Hester Hill Schnipper, LICSW, OSW-C Program Manager, Oncology Social Work
JANUARY 10, 2017
Finding meaning in life, making the best choices to enrich our relationships and our souls, is a central goal for all of us who have been diagnosed with cancer. Frankly this should be a priority for everyone, but too many people manage to ignore their mortality until it stares them in the face.
This morning I am sitting in my daughter's kitchen in St Paul, MN. The snow is falling, but it is warm and comfortable here, and she makes excellent coffee. I am here this January morning because my 8 year old granddaughter has a special school event and specifically asked me to come. The airline pricing and schedule required me to take three days away from work to make this trip; that didn't come naturally to me. However, I have gotten better at getting my priorities straight, and I am so glad that I am here today.
Some of you know that I write a regular column for Cancer Today; this is the latest:
Ways to Find Meaning in Life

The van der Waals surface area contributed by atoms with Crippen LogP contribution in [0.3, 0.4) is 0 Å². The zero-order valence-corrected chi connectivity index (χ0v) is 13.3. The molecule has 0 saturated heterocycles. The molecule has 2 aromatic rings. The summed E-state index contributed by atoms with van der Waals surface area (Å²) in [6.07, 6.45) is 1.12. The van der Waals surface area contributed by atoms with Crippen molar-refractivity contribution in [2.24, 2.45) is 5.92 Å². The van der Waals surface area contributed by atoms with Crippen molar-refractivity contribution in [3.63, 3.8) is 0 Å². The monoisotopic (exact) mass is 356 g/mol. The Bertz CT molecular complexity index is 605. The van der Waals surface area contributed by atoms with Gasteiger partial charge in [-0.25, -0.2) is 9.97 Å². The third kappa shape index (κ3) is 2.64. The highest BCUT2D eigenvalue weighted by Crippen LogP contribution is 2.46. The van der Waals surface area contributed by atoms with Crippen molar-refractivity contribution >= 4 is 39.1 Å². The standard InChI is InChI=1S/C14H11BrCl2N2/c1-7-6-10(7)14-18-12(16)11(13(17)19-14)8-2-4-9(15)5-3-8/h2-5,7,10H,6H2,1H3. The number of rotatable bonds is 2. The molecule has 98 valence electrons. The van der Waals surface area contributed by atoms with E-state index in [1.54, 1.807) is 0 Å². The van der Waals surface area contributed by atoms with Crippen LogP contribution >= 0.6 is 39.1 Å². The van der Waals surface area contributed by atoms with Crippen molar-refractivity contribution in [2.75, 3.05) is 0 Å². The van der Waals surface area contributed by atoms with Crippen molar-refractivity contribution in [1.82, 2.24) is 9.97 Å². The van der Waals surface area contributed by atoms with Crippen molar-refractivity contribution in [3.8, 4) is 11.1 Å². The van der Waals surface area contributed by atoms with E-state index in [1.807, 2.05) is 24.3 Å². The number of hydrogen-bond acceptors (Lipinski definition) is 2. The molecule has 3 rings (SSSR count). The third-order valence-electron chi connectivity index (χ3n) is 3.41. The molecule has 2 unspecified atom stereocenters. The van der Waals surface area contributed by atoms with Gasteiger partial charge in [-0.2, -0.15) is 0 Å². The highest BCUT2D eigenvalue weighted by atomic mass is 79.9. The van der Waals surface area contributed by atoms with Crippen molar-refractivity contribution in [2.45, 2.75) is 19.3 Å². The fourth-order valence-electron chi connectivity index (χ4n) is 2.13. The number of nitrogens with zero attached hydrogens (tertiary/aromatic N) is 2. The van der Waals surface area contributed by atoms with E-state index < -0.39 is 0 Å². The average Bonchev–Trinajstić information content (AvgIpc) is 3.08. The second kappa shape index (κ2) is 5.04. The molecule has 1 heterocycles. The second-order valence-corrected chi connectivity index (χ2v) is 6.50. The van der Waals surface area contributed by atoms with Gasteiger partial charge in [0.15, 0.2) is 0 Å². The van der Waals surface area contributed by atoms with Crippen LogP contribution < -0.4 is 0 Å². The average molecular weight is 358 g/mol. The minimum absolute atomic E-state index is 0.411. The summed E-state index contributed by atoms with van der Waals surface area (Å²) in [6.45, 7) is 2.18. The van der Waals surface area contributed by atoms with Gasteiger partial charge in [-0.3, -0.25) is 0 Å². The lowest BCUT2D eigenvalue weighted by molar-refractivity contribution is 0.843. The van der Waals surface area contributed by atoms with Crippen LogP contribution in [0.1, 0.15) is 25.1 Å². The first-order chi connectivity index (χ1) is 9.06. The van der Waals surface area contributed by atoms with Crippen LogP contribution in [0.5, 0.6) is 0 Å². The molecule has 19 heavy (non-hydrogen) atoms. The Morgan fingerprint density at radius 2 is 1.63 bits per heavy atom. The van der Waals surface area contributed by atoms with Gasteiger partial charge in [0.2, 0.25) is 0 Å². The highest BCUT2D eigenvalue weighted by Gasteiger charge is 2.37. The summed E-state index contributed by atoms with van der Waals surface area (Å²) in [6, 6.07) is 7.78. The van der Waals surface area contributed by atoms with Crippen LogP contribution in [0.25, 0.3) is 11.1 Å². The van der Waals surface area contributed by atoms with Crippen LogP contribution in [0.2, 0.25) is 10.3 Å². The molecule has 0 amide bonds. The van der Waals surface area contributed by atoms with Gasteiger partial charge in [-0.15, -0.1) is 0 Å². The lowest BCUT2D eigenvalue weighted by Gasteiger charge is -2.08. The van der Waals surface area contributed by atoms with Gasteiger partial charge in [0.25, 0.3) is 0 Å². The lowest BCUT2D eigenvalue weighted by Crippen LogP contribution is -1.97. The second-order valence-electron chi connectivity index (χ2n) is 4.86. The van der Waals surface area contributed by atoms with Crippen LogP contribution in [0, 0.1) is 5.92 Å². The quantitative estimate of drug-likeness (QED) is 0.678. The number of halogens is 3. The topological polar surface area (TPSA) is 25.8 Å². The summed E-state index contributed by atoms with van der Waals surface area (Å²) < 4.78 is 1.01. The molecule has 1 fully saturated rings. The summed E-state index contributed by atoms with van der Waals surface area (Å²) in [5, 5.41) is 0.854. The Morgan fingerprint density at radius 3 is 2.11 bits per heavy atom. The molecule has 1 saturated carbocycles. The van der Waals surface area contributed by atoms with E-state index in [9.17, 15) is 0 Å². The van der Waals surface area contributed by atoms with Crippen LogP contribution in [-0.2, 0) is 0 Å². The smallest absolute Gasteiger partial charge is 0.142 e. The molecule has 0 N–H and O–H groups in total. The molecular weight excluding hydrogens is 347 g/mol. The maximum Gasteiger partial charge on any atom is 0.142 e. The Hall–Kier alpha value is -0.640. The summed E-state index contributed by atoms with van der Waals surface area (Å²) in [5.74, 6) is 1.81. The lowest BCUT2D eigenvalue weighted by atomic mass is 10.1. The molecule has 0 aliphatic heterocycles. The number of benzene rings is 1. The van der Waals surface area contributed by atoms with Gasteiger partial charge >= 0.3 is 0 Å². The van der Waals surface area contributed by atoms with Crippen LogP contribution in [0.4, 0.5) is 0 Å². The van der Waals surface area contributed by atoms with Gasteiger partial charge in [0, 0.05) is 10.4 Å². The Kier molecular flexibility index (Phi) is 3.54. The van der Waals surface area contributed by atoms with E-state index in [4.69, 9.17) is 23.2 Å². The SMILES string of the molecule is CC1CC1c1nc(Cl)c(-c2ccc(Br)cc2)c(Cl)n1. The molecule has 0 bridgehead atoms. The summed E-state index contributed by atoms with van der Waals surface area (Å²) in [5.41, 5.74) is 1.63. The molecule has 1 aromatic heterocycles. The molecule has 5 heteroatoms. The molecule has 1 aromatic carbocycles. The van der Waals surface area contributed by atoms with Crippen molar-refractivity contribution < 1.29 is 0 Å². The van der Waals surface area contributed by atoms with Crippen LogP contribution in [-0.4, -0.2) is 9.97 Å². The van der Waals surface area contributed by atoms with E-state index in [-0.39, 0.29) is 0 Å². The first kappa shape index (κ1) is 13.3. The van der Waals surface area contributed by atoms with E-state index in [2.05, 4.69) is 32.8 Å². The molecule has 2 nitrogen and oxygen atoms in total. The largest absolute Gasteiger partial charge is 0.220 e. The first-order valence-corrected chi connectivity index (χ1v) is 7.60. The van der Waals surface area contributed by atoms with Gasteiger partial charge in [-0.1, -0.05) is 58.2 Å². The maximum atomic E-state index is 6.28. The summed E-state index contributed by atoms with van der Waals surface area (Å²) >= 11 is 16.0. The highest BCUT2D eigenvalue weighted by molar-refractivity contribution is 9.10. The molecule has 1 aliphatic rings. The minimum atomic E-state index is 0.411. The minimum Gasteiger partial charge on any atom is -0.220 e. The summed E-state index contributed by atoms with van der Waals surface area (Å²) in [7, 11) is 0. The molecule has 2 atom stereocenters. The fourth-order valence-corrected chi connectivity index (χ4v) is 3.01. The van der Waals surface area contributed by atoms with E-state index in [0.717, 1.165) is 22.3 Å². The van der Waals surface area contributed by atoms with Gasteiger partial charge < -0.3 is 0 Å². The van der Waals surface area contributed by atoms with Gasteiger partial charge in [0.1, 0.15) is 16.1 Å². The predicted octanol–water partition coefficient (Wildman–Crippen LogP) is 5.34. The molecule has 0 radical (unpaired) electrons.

A cancer diagnosis can prompt survivors to question or deepen their faith.
By Hester Hill Schnipper
Cancer comes differently to each of us. Whether it announces its presence with a whisper or a roar, it changes our lives in a moment. Forever after, there is a line of demarcation, a before and an after. But always, cancer reminds us of our mortality.
Whatever our beliefs about life and death may have been before diagnosis, cancer often moves us to contemplate how best to live and what our lives really mean. The beliefs that help sustain us, especially in difficult times, are often summed up in the word “faith.”
Many people sustain their faith throughout their lives, while others shift in and out of traditions and beliefs. In a time of existential crisis, a longing for something lost or not yet found is a common reaction. All of us are searching for meaning.